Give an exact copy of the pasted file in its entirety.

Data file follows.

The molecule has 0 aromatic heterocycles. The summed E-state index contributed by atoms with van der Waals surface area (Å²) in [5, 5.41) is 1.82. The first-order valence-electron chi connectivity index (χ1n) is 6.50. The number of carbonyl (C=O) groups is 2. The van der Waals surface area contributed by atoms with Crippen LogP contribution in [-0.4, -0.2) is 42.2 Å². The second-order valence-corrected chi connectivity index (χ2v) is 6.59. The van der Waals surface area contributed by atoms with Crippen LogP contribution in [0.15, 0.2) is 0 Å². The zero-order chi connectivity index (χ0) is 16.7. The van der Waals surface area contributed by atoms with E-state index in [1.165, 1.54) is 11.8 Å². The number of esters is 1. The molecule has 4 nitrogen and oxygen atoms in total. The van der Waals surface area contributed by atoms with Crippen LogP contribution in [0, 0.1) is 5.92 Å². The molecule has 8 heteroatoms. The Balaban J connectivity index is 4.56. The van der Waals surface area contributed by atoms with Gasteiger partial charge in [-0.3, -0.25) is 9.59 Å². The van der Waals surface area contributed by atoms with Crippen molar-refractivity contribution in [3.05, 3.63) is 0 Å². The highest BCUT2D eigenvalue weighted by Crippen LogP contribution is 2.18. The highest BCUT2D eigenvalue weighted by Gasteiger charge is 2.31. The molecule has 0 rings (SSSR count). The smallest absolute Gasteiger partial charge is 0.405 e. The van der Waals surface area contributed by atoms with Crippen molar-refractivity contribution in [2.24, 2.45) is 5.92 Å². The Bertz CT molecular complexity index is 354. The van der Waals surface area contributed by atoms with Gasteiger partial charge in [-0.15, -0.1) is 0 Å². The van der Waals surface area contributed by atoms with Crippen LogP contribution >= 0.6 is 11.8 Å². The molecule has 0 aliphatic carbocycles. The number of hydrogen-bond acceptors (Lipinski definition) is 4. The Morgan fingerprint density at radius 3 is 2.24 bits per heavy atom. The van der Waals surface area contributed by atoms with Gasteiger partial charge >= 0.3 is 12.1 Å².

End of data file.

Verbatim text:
The molecule has 0 aromatic heterocycles. The summed E-state index contributed by atoms with van der Waals surface area (Å²) in [5, 5.41) is 1.82. The first-order valence-electron chi connectivity index (χ1n) is 6.50. The number of carbonyl (C=O) groups is 2. The van der Waals surface area contributed by atoms with Crippen LogP contribution in [-0.4, -0.2) is 42.2 Å². The second-order valence-corrected chi connectivity index (χ2v) is 6.59. The van der Waals surface area contributed by atoms with Crippen LogP contribution in [0.15, 0.2) is 0 Å². The zero-order chi connectivity index (χ0) is 16.7. The van der Waals surface area contributed by atoms with E-state index in [1.165, 1.54) is 11.8 Å². The number of esters is 1. The molecule has 4 nitrogen and oxygen atoms in total. The van der Waals surface area contributed by atoms with Crippen LogP contribution in [0, 0.1) is 5.92 Å². The molecule has 8 heteroatoms. The Balaban J connectivity index is 4.56. The van der Waals surface area contributed by atoms with Gasteiger partial charge in [-0.3, -0.25) is 9.59 Å². The van der Waals surface area contributed by atoms with Crippen molar-refractivity contribution in [3.05, 3.63) is 0 Å². The highest BCUT2D eigenvalue weighted by Crippen LogP contribution is 2.18. The highest BCUT2D eigenvalue weighted by Gasteiger charge is 2.31. The molecule has 0 rings (SSSR count). The smallest absolute Gasteiger partial charge is 0.405 e. The van der Waals surface area contributed by atoms with Crippen molar-refractivity contribution in [2.24, 2.45) is 5.92 Å². The Bertz CT molecular complexity index is 354. The van der Waals surface area contributed by atoms with Gasteiger partial charge in [-0.15, -0.1) is 0 Å². The van der Waals surface area contributed by atoms with Crippen LogP contribution >= 0.6 is 11.8 Å². The molecule has 0 aliphatic carbocycles. The number of hydrogen-bond acceptors (Lipinski definition) is 4. The Morgan fingerprint density at radius 3 is 2.24 bits per heavy atom. The van der Waals surface area contributed by atoms with Gasteiger partial charge >= 0.3 is 12.1 Å².